Tanzania government has hit back at the statement by Malawi for its claim of ownership of Lake Nyasa, saying the country would defend its territorial integrity and observe international laws.
The acting Leader of government businesses in Parliament, Samweli Sitta , said the Tanzania government was shocked by the information that principal secretary in Malawi’s Ministry of Foreign Affairs, Patrick Kabambe declared that the entire Lake Malawi also known in Tanzania as Lake Nyasa was wholly in Malawi.
Sitta who is also the East Africa Cooperation minister said Tanzania government has been shocked by the statement because the discussion concerning the ownership of Lake Malawi was proceeding.
Tanzania seeks 50 per cent ownership of Lake Malawi. The lake is in the southern part of Tanzania, bordering Malawi, and is reported to have signs of bearing oil and gas.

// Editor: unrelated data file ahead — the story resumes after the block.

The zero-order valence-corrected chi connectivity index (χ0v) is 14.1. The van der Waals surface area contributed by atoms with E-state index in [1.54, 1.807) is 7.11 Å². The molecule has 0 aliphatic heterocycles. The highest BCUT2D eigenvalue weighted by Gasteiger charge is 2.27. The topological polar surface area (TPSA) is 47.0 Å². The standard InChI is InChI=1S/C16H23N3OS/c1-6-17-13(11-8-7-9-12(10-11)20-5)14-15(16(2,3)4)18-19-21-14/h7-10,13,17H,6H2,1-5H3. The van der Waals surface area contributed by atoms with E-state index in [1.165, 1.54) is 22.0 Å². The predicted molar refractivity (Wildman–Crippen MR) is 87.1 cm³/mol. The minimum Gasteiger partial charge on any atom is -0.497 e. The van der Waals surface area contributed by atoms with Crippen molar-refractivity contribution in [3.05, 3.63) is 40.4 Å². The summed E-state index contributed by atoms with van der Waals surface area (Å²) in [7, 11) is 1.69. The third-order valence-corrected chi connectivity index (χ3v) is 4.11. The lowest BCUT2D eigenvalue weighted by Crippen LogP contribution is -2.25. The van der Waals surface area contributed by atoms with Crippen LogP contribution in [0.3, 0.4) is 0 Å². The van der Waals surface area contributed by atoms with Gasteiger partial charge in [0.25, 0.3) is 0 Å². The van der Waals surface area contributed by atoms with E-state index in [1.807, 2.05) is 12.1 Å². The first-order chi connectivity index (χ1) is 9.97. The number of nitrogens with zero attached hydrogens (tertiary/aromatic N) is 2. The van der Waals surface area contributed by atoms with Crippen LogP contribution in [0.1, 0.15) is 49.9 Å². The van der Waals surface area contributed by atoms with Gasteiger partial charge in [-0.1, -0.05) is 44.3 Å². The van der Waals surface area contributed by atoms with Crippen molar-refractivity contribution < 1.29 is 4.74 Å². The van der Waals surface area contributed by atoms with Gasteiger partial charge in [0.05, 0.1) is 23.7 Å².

He was commenting after a request for a government statement over the issue from MP Godfrey Zambi .
“My voters have been calling to inform me about the statement by the Malawi government that Lake Nyasa belonged to Malawi…this has interfered with people’s activities and threatened their security,” Zambi said.
Kabambe is quoted saying: “We categorically put it to them (Tanzania) that as far as we are concerned, the entire lake belongs to Malawi.”
He cited an agreement of 1890 between former colonial powers that stipulates the border between the two countries as lying along the Tanzanian shore of the lake.
“Our terms are very clear on this, but we will continue to engage with Tanzania as a good neighbour,” Kabambe was quoted by AFP News Agency as saying.
Meanwhile,Sitta according to The Citizen of Tanzania, assured residents around Lake Malawi in the Eastern African country that they should carry on with their daily activities: “ The government is stable and ready for any provocation.”
The development of the dispute dates back to the colonial era, but gained momentum in September last year. At that time the former Malawi President, the late Bingu wa Mutharika, awarded a British firm, Surestream Petroleum, a licence to prospect for oil and gas on the lake.
Tanzania on Wednesday called for an amicable resolution to the dispute with Malawi over oil and gas exploration in the lake.
The two nations will hold talks on the disputed border in the northern Malawian town of Mzuzu on August 20.
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